Michelle’s email broadcast this week poking fun at me for supporting Airpark development generated some interesting feedback from behind-the-scenes…mostly to the effect that readers were sincerely echoing her feigned surprise that I support ANY development.
One reader actually stated “Armageddon must be near!”
Obviously, the developers whose projects I have opposed have been successful at painting me as “anti-development,” as though I’d prefer Scottsdale to revert back to the horse-and-buggy days. As this is not the case, I clearly have not done a good job of articulating what I think is “good” development.
So I’ll take a stab at it here.
As a kid, I wanted to be an architect. But I got ‘sidetracked’ into the less artistic field of aerospace engineering, pursuing my career as an Air Force Pilot. While I was stationed at Williams AFB (now Gateway Airport), one of my first sightseeing excursions in the Sonoran Desert was to Frank Lloyd Wright’s winter home, Taliesin West.
Well, I was disappointed.
You see, as a kid I envisioned “good” architecture to be “big” architecture. I thought bold, iconic, visionary statements in concrete and steel should stand out. Taliesin West did not, and I was unimpressed.
But that was then.
Ironically, years later, the very project that sparked my interest in development in Scottsdale was the Waterfront Towers. They are bold and they stand out…but they just don’t fit.
In my opinion, they don’t belong in Scottsdale.
You see, I had grown to appreciate about Scottsdale what Frank Lloyd Wright expressed via his original Taliesin in Wisconsin: That “good” development proceeds in harmony with its context.
The word “taliesin” is from the Welsh word for “bright brow;” “brow” being the projecting edge of a hill. As in, NOT the top of the hill. In Wright’s own words about his original Taliesin in Wisconsin, constructing on the brow of the hill made the structures appear to be, “…not on the land, but of the land.”
Even though Taliesin and Taliesin West were both constructed in relatively rural settings, the same principles of contextual design applies in suburban settings like Downtown Scottsdale. Previous Scottsdale administrations did a pretty good job of putting metrics to this otherwise artistic notion. These metrics are described by terms like setback (distance from the street), stepback (greater setback of upper floors), floor area ratio (amount of developed square footage allowed for a given lot square footage), and buffering (transition areas between low-intensity uses like residential and higher intensities like commercial and retail). These concepts translate to greater open space, less visual impact, and a distinctive physical character…all the things that make Scottsdale so attractive to tourists AND to residents.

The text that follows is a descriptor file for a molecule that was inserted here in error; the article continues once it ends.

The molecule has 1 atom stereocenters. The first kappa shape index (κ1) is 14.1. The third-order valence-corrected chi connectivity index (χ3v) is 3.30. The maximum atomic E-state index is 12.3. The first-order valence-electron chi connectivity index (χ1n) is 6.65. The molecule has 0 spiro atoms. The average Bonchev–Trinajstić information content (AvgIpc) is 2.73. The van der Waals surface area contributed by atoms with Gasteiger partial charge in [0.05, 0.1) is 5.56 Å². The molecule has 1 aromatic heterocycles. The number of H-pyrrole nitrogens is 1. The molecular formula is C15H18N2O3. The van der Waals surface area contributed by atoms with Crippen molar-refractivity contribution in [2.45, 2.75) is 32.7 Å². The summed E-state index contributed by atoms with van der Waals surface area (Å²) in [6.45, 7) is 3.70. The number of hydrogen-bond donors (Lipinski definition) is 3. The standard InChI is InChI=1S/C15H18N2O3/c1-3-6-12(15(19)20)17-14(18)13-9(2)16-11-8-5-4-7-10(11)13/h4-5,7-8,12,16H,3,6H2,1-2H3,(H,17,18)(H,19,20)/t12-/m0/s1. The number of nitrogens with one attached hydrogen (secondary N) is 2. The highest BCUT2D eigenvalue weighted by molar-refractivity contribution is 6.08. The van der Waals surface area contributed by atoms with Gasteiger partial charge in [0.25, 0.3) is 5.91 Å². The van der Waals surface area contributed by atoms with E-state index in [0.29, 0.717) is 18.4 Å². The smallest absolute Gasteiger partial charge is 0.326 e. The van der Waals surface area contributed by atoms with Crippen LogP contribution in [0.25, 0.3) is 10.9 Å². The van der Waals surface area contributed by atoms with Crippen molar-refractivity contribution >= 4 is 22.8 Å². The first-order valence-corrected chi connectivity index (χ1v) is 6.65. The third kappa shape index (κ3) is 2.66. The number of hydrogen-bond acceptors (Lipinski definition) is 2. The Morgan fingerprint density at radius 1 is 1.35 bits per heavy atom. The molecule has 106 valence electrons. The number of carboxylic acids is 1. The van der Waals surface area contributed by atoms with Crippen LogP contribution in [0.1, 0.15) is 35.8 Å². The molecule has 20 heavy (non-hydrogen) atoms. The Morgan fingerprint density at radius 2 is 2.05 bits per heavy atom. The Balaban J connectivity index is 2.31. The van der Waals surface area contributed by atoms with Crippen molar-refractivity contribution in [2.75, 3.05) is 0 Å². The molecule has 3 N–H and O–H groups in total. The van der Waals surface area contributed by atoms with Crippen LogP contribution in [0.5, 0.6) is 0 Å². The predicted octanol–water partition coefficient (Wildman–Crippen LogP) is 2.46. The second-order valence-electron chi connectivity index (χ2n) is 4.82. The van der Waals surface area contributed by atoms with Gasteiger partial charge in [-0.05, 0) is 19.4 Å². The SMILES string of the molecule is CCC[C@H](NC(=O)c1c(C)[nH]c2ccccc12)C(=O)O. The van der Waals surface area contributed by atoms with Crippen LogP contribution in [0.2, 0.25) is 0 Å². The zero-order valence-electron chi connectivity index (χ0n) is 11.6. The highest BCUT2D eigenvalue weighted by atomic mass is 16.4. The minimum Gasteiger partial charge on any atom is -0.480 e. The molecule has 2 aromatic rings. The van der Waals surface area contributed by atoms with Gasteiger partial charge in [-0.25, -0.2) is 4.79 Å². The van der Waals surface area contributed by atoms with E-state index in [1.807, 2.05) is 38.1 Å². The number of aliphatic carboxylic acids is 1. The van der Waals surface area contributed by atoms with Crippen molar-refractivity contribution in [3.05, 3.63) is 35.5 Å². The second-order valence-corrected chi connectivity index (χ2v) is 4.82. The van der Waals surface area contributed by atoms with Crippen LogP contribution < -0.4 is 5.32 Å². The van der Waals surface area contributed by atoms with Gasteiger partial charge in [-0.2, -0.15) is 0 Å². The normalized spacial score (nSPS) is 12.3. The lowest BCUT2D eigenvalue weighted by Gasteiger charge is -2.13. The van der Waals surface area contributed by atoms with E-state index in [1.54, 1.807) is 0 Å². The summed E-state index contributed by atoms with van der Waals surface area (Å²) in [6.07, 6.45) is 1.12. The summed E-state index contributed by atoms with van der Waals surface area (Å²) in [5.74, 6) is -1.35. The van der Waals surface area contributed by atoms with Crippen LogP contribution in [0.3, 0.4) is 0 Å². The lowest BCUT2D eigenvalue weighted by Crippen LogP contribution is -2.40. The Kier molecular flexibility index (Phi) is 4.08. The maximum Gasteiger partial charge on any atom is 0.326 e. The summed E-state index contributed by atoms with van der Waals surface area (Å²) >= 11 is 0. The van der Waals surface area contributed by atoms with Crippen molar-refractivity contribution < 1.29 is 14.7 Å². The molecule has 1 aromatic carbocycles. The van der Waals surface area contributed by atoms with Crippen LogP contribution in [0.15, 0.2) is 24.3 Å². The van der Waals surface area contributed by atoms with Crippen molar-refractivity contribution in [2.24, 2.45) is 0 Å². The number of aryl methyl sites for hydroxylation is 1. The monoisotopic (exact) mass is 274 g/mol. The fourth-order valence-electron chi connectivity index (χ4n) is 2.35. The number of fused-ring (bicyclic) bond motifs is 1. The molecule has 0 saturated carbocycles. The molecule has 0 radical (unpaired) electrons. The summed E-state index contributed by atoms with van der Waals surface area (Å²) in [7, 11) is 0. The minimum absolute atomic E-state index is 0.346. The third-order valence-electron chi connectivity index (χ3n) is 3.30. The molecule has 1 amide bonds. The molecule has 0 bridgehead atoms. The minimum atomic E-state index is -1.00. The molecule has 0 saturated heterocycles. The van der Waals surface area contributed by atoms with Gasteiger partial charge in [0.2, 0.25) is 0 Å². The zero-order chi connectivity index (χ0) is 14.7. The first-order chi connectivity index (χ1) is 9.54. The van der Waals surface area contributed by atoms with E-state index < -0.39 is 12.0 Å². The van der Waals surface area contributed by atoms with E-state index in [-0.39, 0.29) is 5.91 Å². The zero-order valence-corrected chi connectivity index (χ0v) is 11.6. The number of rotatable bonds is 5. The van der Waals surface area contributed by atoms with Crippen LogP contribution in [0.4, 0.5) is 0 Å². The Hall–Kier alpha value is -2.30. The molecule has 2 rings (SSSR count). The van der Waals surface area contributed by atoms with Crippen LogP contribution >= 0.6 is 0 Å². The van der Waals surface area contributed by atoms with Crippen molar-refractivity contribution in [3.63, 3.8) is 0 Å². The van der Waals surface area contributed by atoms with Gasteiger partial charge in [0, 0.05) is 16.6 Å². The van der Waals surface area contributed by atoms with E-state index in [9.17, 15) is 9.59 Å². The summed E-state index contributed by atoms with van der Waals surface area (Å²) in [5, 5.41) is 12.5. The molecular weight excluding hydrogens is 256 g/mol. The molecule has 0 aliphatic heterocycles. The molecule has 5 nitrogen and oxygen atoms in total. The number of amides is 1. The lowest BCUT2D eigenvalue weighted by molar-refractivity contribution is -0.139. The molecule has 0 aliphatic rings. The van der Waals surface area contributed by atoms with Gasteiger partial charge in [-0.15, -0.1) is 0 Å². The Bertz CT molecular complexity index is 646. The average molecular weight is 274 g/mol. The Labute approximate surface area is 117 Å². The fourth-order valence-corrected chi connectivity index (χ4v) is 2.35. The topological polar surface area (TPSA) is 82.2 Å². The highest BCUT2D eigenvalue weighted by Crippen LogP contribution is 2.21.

So, what kind of development do I support?
Development that seeks to exploit loopholes in – or outright ignore – the zoning code via “incentives” and special exceptions will never get my support.
Such projects include the apparently-now-defunct Solis, Blue Sky, X Lofts, and many other recently approved projects. The antithesis of contextual design is the Henkel Building at Scottsdale Road and Loop 101, ironically designed by a student of Wright’s: Will Bruder. This project was widely criticized for lack of contextual consideration.
One of the best examples of a “good” project is actually one that I initially opposed: the award-winning Optima Camelview. I’m still not thrilled with the height of the project, but architect David Hovey’s design is very good. The setback and stepbacks of the upper floors show how you can make a larger project look less massive. The extensive use of glass reflects a lot of the sky back to the observer, so that the buildings actually appear see-through.
A really good example of “good” development and “bad” development is the juxtaposition of Kierland and the Scottsdale Quarter. Kierland has a lot of setback and looks very low-scale by comparison to the Scottsdale Quarter’s massive street front appearance.
I firmly believe that it is a mistake to “go big” in Downtown or anywhere else in Scottsdale. But Optima is a good example of how big can be “less bad.”
“Development” is easy to do, especially if you throw the rulebook out the window. Good development that considers context (both physical AND historic) requires much greater intelligence, in my opinion.
Should Scottsdale be about “easy” development, or should it be about “intelligent” development? I’m sincerely interested in what you think.
*Editor’s note: ‘So Long, Frank Lloyd Wright’ is a Simon & Garfunkel hit that was rumored to be their break-up song. Art Garfunkel studied architecture before meeting Paul Simon and eventually creating some of the best music ever made. Did I just date myself? I think I did. -M.A.